Rochester Hills Museum at Van Hoosen Farm

Construction Dates of Structures in Rochester Hills

This exhibit incrementally displays the development of Avon Township (Rochester Hills) through marking construction plots (in colors by era on the map) during our community's history.

Please remember while viewing this exhibit that the grey lines on the map show current roads. Major roads, such as M-59, were not constructed at the time of the early settlers: this means that many plots may have been built, torn down, and then built again multiple times. Most likely, if the map had been created in 1820, the grey lines would have followed river beds and hills. Physical geography was much more important to our early settlers in guiding construction methods and limiting development locations than it is now.

Rivers were a prime power source as water powered mills were constructed throughout the 1800s, eventually serving industries from paper to sugar [beets] to grist to wool. Today we can visit Yates Cider Mill as an excellent representation of the period.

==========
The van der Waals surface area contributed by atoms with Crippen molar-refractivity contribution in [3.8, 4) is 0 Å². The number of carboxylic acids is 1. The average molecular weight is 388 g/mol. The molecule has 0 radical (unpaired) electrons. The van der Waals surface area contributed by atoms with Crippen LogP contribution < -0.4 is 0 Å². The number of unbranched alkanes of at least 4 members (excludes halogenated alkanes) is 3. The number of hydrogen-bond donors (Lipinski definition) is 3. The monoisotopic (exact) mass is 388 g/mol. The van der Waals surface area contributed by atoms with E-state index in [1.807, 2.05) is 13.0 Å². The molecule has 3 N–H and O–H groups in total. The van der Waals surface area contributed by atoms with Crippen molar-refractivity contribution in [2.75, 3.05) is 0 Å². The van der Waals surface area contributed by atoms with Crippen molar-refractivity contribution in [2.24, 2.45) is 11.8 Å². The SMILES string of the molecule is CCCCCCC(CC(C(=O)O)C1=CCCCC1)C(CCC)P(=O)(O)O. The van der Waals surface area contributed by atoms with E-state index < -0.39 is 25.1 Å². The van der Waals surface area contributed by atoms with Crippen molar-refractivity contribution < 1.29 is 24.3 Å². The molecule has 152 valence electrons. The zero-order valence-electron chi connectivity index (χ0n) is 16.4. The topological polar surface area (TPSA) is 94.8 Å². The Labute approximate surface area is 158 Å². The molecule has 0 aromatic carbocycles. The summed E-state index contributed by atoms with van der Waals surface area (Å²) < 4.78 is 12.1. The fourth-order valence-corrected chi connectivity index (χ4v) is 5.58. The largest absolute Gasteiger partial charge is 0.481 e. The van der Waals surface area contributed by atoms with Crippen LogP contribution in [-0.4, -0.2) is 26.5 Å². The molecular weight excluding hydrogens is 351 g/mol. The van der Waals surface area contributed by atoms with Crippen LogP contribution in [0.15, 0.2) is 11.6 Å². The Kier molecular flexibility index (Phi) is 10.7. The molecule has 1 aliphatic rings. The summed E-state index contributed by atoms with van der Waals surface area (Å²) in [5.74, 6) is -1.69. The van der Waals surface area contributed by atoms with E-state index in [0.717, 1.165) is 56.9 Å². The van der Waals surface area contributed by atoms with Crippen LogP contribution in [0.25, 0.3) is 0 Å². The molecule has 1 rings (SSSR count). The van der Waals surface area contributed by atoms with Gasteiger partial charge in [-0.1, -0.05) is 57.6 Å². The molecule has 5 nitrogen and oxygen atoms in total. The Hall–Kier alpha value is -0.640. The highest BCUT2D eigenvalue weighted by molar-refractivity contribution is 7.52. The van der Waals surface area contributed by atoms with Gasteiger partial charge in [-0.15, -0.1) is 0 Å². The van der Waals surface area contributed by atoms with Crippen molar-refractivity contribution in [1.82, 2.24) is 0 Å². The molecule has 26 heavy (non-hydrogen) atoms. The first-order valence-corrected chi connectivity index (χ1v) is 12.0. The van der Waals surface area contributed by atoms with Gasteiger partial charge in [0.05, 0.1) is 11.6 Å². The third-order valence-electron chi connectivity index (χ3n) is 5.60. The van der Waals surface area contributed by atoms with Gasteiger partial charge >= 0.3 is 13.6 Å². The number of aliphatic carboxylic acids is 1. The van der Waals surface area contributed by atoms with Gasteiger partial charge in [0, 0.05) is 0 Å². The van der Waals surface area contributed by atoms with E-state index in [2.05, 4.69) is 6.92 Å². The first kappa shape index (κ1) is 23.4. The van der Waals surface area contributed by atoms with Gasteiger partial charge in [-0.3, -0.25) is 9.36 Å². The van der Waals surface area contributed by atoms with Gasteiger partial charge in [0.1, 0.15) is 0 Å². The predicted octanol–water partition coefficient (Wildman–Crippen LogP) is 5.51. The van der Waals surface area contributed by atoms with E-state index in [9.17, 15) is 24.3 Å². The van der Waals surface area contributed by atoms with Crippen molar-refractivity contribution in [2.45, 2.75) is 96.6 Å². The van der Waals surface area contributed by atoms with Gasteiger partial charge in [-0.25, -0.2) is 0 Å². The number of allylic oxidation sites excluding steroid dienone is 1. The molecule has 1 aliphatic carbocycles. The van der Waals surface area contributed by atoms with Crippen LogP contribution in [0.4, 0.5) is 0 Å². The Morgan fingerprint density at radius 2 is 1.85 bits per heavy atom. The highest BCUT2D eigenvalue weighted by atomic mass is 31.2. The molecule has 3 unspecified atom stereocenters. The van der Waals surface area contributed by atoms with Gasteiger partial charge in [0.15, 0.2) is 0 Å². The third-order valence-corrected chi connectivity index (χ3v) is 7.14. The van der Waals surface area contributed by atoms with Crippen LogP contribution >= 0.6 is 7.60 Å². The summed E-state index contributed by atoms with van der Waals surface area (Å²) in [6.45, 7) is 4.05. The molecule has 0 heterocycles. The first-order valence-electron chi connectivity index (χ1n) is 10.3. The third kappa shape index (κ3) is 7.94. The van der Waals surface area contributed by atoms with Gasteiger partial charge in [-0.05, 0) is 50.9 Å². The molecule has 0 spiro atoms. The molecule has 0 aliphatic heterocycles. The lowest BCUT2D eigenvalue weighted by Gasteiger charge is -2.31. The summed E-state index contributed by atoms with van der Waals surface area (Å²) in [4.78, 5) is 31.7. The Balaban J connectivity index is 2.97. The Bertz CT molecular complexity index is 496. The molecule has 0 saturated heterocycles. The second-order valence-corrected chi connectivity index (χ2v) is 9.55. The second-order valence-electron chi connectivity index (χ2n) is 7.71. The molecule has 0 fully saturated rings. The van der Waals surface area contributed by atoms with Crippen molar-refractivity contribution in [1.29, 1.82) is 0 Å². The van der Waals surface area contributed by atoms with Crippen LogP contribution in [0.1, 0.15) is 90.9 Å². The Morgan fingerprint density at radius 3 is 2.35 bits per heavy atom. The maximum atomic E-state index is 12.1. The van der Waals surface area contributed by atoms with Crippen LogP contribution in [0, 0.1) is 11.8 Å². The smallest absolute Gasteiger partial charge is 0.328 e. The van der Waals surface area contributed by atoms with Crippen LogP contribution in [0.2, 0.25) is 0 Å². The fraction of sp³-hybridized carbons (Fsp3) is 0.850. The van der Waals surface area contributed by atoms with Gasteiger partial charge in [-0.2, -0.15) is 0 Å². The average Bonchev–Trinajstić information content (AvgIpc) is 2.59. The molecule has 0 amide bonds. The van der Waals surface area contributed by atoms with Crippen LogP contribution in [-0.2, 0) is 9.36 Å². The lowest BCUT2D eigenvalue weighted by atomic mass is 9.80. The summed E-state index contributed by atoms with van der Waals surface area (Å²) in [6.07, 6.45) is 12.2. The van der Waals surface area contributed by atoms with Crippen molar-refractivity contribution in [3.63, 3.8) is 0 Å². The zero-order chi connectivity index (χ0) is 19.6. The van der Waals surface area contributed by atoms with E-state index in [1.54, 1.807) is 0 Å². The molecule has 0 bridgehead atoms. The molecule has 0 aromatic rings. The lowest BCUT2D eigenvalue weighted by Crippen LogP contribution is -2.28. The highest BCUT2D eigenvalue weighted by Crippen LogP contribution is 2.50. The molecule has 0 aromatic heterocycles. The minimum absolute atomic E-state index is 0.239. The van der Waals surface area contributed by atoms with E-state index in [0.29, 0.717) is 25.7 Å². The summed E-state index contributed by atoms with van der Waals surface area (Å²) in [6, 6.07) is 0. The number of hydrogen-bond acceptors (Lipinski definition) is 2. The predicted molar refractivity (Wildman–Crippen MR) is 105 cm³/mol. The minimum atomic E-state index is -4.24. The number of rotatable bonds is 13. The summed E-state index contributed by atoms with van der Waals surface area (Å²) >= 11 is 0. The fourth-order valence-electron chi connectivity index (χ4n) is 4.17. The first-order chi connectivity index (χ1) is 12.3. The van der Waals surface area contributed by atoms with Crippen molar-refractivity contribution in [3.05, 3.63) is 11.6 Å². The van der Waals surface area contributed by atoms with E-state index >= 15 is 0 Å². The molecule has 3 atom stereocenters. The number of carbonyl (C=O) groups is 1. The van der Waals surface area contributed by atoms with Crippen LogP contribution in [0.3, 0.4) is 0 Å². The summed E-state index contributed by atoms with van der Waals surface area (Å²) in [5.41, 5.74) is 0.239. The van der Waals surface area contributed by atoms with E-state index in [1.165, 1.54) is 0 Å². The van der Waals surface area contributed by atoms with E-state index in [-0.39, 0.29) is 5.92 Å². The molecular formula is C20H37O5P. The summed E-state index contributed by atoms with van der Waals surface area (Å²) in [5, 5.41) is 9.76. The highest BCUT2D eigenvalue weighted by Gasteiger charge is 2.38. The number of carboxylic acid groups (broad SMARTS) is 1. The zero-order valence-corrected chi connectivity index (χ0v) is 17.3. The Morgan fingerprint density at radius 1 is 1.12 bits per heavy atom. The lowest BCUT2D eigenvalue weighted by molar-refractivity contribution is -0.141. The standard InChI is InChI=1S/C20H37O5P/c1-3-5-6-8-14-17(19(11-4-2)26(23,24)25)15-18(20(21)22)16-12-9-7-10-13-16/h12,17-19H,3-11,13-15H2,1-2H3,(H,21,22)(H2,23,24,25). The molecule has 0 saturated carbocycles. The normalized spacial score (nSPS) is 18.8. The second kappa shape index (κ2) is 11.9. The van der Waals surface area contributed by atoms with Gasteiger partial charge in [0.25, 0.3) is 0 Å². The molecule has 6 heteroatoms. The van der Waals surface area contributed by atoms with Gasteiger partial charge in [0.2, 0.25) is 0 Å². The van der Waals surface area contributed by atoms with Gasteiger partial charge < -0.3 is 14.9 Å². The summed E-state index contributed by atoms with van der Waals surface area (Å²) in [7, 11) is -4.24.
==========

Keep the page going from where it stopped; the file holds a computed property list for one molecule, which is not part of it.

Eventually railroads replaced rivers for transportation by providing efficient and fast transport for both freight and passengers. Rochester and Rochester Hills at one point had the Michigan Central Rail Road, the Grand Trunk Railway, and the Detroit Urban Railway. These railroads served as the precursor to the interstate road system built in the 1950s. Both the Paint Creek Trail and the Clinton River Trail is are built on former railroad beds.

The freeways that we see now, namely M-59, provide the next evolution of transportation, uniquely serving our community because it directly connects our community's roads. On the map we see M-59 and how the built environment increased around it.

This map represents the built progression of Rochester Hills and can provide a geographical understanding of the City's evolution from individual farms to a suburban community.